China claims democratically governed Taiwan as its own “sacred” territory and in the past two years has stepped up military and diplomatic pressure to assert its sovereignty claims, fuelling anger in Taipei and deep concern in Washington.
Taiwan’s government says it wants peace, but will defend itself if needed.
Under the plan, the U.S. Marine Corps will set up temporary bases on the Nansei island chain stretching from Kyushu, one of the four main islands of Japan, to Taiwan, at the initial stage of a Taiwan emergency, and will deploy troops, Kyodo said.
Japanese armed forces will provide logistical support in such areas as ammunition and fuel supplies, it said.
Japan, former colonial ruler of Taiwan, and the United States would likely reach an agreement to start formulating an official plan at a “2+2” meeting of foreign and defence ministers early next year, the news agency said.
Japanese defence ministry officials were not immediately available for comment.
In October, Japan’s government signalled a more assertive position on China’s aggressive posture towards self-ruled Taiwan, suggesting it would consider options and prepare for “various scenarios” while reaffirming close U.S. ties.
Earlier this month, former Japanese Prime Minister Shinzo Abe said that Japan and the United States could not stand by if China attacked Taiwan.
U.S. officials, speaking on the condition of anonymity, have long said that given the tens of thousands of troops the U.S. has in Japan and its proximity to Taiwan, Japan would likely have to play an important role in any Taiwan emergency.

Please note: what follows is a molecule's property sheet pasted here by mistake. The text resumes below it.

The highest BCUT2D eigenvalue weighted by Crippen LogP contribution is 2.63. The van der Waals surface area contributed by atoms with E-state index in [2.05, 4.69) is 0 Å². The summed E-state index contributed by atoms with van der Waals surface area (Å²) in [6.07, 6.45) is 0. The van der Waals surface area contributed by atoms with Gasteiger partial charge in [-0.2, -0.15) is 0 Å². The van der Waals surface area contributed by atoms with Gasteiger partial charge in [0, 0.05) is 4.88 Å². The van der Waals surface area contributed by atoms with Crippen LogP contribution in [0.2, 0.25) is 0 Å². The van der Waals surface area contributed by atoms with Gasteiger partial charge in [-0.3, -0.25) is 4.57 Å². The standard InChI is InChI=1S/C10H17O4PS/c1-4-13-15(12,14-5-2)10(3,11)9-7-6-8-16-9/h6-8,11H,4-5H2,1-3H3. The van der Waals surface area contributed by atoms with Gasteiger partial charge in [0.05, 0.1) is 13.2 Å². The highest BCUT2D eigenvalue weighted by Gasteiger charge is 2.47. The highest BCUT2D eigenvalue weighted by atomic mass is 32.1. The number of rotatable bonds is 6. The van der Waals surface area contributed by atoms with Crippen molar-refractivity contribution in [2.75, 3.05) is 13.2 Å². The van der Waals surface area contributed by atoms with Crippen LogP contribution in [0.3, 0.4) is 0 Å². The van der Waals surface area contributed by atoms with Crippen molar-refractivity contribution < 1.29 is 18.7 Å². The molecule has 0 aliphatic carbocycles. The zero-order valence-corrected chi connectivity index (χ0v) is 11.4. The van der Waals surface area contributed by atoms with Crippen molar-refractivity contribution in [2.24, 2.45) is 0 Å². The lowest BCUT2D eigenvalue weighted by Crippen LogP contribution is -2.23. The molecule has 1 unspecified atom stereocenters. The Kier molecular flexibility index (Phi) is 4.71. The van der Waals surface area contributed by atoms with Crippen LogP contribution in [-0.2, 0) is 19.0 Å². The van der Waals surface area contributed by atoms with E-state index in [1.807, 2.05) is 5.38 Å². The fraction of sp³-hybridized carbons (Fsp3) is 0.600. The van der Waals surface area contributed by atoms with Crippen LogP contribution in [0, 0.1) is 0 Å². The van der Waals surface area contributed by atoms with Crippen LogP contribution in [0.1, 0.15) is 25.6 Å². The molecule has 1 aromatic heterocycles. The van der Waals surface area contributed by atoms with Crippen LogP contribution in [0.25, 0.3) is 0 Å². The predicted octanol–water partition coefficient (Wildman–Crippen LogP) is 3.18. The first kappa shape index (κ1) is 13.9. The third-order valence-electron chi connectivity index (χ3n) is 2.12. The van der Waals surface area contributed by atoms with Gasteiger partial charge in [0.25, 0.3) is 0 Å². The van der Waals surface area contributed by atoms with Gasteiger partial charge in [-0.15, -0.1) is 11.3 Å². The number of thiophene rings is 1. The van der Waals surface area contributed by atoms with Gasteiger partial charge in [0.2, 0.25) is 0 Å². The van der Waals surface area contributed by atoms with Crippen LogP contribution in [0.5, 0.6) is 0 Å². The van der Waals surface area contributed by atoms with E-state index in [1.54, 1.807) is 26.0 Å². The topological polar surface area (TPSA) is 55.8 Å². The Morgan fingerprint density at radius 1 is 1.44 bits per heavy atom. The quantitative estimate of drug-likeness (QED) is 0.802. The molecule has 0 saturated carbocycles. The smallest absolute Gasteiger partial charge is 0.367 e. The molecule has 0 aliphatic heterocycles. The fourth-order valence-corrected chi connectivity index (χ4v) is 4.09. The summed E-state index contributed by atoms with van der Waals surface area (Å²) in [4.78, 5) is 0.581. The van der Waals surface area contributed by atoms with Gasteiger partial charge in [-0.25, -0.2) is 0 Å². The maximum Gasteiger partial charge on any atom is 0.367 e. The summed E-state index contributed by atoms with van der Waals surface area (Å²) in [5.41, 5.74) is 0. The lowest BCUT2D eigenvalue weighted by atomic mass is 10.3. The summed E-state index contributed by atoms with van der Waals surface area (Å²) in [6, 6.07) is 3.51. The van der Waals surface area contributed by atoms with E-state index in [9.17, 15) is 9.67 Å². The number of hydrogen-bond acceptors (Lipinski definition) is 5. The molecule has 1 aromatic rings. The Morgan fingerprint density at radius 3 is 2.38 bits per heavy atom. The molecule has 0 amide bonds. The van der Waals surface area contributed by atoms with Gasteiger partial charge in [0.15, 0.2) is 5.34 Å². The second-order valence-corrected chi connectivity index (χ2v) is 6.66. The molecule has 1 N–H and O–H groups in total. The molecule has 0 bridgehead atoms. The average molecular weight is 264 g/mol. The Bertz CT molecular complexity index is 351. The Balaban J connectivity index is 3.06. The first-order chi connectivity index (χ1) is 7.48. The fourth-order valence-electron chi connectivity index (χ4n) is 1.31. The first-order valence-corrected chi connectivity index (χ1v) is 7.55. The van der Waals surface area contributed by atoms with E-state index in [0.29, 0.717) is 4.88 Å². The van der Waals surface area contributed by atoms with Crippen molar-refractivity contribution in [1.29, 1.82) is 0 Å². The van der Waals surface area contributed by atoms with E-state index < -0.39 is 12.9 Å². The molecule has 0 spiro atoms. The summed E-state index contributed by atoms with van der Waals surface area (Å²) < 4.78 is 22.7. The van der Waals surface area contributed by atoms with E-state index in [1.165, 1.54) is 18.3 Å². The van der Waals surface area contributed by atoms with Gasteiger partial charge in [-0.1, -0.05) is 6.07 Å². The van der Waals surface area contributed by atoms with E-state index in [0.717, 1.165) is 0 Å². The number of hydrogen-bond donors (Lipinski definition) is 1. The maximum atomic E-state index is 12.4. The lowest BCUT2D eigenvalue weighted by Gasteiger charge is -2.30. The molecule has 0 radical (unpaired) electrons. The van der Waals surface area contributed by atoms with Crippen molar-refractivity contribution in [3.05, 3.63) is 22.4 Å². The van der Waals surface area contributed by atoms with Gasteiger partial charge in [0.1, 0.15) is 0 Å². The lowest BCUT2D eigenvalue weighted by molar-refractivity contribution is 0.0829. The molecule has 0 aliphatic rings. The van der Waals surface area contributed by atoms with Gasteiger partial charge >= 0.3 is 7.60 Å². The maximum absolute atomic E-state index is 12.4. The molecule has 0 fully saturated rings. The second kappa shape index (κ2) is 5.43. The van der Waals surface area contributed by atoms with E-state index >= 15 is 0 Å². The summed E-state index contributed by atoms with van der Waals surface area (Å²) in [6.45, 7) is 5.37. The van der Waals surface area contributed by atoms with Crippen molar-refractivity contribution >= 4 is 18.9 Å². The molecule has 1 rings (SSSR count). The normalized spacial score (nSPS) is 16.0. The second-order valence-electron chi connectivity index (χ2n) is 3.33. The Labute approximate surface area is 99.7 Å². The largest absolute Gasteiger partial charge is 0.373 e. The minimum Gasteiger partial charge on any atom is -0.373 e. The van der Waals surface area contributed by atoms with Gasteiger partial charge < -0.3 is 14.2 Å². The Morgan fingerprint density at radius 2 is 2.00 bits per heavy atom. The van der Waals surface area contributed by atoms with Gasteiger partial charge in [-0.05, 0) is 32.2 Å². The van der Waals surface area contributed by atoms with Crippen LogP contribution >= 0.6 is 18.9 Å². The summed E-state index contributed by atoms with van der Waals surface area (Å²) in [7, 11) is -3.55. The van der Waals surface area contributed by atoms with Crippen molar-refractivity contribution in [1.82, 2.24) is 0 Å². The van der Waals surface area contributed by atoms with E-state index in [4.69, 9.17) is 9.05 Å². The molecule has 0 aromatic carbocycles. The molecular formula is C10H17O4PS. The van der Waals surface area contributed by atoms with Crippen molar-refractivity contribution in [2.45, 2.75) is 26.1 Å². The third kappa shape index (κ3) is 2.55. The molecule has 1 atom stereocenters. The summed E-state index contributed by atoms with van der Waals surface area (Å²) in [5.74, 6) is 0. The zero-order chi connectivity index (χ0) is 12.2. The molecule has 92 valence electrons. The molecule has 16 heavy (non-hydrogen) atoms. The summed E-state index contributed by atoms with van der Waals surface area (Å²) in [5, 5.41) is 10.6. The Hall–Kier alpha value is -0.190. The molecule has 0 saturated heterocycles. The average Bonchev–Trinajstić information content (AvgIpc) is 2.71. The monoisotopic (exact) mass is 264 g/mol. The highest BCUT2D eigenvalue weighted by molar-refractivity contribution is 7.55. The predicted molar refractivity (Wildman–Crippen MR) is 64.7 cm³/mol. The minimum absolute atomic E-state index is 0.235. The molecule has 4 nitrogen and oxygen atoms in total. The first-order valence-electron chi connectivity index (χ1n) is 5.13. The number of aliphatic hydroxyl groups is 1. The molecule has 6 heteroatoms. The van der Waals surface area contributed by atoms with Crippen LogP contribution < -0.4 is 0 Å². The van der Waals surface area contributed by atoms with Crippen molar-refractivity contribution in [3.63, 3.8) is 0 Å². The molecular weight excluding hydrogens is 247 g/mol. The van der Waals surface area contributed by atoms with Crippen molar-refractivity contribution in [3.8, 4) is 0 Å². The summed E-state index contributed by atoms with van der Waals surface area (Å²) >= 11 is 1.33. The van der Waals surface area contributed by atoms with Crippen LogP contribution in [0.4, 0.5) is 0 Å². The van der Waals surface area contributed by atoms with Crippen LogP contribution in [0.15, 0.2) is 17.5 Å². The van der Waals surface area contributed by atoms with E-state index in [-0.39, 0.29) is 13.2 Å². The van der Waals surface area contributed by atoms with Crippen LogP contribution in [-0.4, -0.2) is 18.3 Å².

A Pentagon spokesman said that as U.S. President Joe Biden and his Japanese counterpart said in a March joint statement, both countries shared a commitment to peace and stability across the Taiwan Strait.
“We are committed to enhancing resiliency and interoperability between U.S. and Japanese forces and deepening operational cooperation during peacetime and various regional contingencies,” the Pentagon added.
Japan is host to major U.S. military bases, including on the southern island of Okinawa, a short flight from Taiwan, which would be crucial for any U.S. support during a Chinese attack.
China views democratic Taiwan as a wayward province, awaiting the day the island can be brought under its control – peacefully or militarily – with no right to state-to-state relations.
The United States, like most countries in the world, recognises China over Taiwan, in line with Beijing’s “one China” policy. But Washington is the island’s biggest arms supplier and ally and is obliged by law to help it defend itself.
(Reporting by Kiyoshi Takenaka. Additional reporting by Idrees Ali in Washington; Editing by Alison Williams, Nick Macfie, Dan Grebler and Cynthia Osterman)